In the case of a once fixed fuel injector, during operation adaptations can still take place to the load point via variations in the pressure, the switch-on duration and switch-on time of the solenoid or magnetic valve. FIG. 5 shows in a representation identical to that of FIG. 4, how such measures can be used for further varying the course of the fuel injection in the case of a fuel injection installation or means constructed according to the invention.
For comparison purposes, curve 5 again shows curve as of FIG. 4: Curve d represents the fuel injection course in the case of a higher system pressure and shorter switch-on time of the solenoid or magnetic valve 44. The fuel injection quantity is the same as in the case of curve a. The fuel injection quantity per fuel injection can be reduced by reducing the system pressure (curve e) or by a shorter switch-on duration (curve f).
It can be gathered from what has been stated hereinbefore that the inventive fuel injection installation or means makes it possible to adapt the fuel injection pattern to the requirements of different engines and to bring about significant improvements compared with known fuel injection installations, particularly with respect to the combustion noise and emissions of toxic exhaust constituents, but also with respect to the efficiency.
While there are shown and described present preferred embodiments of the invention, it is to be distinctly understood that the invention is not limited thereto, but may be otherwise variously embodied and practiced within the scope of the following claims.

Claims (12)

Accordingly, what we claim is:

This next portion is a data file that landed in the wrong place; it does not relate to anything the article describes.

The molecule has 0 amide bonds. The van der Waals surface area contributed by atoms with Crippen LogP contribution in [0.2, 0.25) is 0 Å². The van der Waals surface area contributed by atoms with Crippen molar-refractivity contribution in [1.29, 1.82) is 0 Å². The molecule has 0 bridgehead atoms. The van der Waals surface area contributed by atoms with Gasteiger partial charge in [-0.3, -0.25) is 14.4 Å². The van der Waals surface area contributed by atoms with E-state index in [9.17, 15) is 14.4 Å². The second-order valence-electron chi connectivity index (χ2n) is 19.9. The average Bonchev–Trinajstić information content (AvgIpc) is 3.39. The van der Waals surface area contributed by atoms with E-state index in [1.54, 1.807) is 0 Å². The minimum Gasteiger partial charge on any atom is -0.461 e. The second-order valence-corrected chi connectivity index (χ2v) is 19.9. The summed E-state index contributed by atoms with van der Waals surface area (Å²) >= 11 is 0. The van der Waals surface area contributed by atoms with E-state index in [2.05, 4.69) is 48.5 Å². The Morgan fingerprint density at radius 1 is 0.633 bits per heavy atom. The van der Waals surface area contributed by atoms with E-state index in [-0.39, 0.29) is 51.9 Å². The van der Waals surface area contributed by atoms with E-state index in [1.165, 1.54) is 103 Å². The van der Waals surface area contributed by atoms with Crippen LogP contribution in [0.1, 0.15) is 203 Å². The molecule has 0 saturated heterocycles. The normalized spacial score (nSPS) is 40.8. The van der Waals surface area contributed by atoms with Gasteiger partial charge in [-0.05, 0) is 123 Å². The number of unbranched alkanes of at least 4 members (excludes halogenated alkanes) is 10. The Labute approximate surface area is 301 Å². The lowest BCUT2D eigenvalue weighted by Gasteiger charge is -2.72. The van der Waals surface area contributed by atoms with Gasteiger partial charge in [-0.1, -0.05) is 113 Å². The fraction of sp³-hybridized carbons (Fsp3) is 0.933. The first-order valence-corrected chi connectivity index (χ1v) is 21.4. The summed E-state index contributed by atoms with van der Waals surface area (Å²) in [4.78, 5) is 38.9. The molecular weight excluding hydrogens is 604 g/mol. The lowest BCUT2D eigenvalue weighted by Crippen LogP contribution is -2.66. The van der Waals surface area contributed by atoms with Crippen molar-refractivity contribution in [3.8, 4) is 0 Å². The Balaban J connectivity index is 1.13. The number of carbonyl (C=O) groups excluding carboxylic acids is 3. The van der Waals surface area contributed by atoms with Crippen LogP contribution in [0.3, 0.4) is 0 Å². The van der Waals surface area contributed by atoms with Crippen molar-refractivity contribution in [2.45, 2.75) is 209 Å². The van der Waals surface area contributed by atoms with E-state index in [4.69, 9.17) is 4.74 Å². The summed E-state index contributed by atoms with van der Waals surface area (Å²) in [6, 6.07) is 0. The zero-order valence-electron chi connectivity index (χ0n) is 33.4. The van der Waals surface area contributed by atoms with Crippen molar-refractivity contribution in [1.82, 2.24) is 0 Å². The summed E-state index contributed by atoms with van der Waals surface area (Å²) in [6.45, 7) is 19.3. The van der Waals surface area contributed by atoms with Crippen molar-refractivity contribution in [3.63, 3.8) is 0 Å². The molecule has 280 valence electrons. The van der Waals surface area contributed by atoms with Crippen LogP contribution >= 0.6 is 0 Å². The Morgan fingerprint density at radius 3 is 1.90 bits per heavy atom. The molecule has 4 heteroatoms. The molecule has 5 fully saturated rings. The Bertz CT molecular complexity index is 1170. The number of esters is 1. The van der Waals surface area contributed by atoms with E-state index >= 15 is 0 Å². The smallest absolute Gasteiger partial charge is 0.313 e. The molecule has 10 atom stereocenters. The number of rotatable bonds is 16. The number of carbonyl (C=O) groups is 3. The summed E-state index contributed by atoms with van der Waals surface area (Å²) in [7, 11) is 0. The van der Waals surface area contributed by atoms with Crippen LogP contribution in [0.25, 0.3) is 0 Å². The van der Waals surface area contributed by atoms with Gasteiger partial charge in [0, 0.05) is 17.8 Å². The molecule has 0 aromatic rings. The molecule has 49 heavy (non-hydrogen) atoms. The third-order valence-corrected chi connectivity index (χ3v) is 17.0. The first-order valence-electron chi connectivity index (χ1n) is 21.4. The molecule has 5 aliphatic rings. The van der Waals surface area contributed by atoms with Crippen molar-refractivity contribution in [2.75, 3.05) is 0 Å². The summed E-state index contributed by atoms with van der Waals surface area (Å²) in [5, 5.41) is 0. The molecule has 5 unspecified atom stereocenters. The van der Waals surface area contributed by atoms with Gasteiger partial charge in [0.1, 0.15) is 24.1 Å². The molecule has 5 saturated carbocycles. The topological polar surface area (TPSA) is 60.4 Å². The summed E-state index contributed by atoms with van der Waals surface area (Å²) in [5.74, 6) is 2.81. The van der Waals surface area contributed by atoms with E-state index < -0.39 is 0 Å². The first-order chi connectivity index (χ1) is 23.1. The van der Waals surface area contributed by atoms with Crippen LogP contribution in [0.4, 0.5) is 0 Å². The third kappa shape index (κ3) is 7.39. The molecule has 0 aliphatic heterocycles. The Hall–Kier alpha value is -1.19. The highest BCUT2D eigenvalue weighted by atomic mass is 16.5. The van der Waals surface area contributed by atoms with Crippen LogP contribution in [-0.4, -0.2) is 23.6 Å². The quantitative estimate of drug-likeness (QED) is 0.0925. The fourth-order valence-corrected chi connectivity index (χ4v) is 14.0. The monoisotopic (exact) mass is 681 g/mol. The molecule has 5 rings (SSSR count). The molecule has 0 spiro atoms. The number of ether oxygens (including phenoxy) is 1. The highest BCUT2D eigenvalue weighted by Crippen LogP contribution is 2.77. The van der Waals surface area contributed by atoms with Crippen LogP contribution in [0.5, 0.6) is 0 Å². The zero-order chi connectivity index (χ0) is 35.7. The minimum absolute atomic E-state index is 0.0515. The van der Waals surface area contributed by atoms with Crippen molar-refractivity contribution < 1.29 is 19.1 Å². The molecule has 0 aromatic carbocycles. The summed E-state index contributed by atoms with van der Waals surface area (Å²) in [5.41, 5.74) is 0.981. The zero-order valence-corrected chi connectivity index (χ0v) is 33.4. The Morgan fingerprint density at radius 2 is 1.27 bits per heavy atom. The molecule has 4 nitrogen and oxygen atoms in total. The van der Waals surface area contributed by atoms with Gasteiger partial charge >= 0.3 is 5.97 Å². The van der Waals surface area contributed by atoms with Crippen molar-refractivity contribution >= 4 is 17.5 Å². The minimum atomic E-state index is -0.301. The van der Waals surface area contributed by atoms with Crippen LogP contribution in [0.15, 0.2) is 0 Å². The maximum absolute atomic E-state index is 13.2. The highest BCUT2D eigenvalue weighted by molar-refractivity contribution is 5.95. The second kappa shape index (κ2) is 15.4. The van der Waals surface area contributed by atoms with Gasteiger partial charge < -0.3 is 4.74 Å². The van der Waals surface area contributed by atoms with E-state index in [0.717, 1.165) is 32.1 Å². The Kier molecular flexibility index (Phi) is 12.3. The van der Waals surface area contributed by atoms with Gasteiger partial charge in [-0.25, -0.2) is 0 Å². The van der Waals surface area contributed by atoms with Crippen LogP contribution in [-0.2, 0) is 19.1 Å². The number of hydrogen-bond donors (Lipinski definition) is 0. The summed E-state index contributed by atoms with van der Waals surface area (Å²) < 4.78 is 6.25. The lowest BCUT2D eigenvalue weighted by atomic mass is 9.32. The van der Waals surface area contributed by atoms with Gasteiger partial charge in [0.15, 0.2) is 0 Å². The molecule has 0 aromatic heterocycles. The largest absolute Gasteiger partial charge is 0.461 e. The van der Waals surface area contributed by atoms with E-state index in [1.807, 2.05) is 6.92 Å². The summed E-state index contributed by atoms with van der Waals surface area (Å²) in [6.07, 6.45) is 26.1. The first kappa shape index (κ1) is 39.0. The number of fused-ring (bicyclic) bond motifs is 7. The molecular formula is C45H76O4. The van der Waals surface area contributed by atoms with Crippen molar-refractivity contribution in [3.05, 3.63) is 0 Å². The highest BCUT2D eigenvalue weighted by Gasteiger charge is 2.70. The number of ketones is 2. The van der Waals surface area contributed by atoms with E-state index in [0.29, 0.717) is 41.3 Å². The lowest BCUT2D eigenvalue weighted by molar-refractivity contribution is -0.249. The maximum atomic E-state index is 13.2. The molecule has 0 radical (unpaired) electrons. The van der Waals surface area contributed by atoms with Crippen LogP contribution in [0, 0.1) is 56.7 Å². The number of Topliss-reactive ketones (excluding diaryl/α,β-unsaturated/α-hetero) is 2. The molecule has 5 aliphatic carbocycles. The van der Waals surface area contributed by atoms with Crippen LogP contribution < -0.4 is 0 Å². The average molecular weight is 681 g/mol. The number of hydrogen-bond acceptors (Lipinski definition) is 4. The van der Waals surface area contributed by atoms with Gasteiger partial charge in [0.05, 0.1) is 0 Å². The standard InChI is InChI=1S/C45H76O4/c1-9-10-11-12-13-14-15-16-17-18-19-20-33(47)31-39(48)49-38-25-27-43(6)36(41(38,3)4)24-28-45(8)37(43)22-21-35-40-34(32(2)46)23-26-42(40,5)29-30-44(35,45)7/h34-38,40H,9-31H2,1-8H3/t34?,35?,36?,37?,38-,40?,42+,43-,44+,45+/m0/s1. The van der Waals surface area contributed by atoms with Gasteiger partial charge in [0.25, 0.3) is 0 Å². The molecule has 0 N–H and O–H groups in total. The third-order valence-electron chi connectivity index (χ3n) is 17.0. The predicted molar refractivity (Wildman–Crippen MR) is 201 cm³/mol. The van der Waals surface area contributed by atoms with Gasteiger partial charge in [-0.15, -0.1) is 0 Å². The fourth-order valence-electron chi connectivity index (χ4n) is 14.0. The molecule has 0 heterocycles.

1. A fuel injection installation for an internal combustion engine having engine cylinders, especially a diesel engine, comprising:
at least one electrically operated fuel injector provided for each engine cylinder;
a continuously delivering fuel pump operatively associated with the fuel injectors;
a common pressure reservoir connected upstream of the fuel injectors and subject to the action of the continuously delivering fuel pump as a function of engine speed and load;
each fuel injector being provided with an annular chamber, a throttle and a channel;
said common pressure reservoir being continuously connected by means of the annular chamber and the throttle to the channel in each fuel injector;
a solenoid valve provided for each fuel injector and operable for each fuel injection process;
each fuel injector comprising means defining a fuel injection opening for feeding fuel to the associated engine cylinder;
each fuel injector further comprising a nozzle needle cooperating with said fuel injection opening for closing said fuel injection opening;
a pressure chamber provided for each fuel injector at a location directly upstream of the fuel injection opening;
a fuel return pipe operatively associated with each of said fuel injectors;
said solenoid valve of each fuel injector when operated connecting said channel of the related fuel injector to said fuel return pipe and thereby relieving the nozzle needle closing the fuel injection opening and releasing the discharge of fuel from said pressure chamber located directly upstream of the fuel injection opening;
means providing a further pressure chamber for each fuel injector and located in the region thereof;
each fuel injector further containing channel means having a length matched to a predetermined ignition delay time; and
said pressure chamber located directly upstream of the fuel injection opening of each fuel injector being connected by said channel means to said further pressure chamber associated with such fuel injector and by means of said further pressure chamber to the common pressure reservoir.
2. The fuel injection installation as defined in claim 1, wherein:
each fuel injector further comprises:
a control chamber for controlling movement of the nozzle needle;
a check valve through which extends a throttle bore; and
said channel of each fuel injector being constantly connected by means of said throttle bore of said check valve to said control chamber controlling the nozzle needle movement.
3. The fuel injection installation as defined in claim 1, further including:
a fuel supply pipe located between the common pressure reservoir and a related fuel injector; and